- Christopher Letts

10/2 - Spuyten Duyvil, HRM 13.5: Playing the tides to their advantage, the Half Moon rode "seven leagues" down river (about 21 miles) to an area near the north end of Manhattan Island before the current turned to flood and made further progress difficult. Apparently word of the incident upriver had reached the tribes of the lower estuary. Juet's log was full of detail:

"The second, faire weather. At breake of day wee weighed, the wind being at North-west, and got downe seven leagues; then the floud was come strong, so we anchored. Then came one of the Savages that swamme away from us at our going up the River with many other, thinking to betray us. But wee perceived their intent, and suffered none of them to enter our ship. Whereupon two Canoes full of men, with their Bowes and Arrowes shot at us after our sterne: in recompence whereof we discharged sixe Muskets, and killed two or three of them. Then above an hundred of them came to a point of Land to shoot at us. There I shot a Falcon at them and killed two of them: whereupon the rest fled into the Woods. Yet they manned off another Canoe with nine or ten men, which came to meet us. So I shot at it also a Falcon, and shot it through, and killed one of them. Then our men with their Muskets killed three or foure more of them."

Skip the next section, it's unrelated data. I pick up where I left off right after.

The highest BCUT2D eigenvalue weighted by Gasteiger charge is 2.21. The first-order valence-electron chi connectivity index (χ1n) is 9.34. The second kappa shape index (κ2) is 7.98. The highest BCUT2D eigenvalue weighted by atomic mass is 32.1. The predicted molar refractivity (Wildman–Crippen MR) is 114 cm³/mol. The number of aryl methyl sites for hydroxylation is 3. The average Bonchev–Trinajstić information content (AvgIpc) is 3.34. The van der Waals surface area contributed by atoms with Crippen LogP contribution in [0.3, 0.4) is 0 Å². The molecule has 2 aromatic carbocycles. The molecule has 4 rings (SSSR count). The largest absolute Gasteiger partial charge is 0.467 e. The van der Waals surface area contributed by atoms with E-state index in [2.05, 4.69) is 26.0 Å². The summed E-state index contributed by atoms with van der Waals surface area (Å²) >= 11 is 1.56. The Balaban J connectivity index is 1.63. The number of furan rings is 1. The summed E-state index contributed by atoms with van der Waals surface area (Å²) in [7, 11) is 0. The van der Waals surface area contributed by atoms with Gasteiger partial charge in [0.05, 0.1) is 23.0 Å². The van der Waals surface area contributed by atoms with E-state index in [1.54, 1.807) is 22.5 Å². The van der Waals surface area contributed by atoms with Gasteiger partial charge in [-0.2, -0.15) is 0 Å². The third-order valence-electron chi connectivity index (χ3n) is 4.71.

[According to Juet's log, Hudson and his crew killed between eight and ten Indians, likely Lenape or Munsee. The distinction is probably less important than the tragedy of the conflict. In retrospect, it is easy to see where this confrontation foreshadowed European-Native American relations for the next several hundred years.]

"So they went their way, within a while after, wee got downe two leagues beyond that place, and anchored in a Bay, cleere from all danger of them on the other side of the River, where we saw a very good piece of ground: and hard by it there was a Cliffe, that looked of the colour of a white greene, as though it were either Copper, or Silver myne: and I thinke it to be one of them, the Trees that grow upon it. For they be all burned, and the other places are greene as grasse, it is on that side of the River that is called Manna-hata. There we saw no people to trouble us: and rode quietly all night; but had much wind and raine."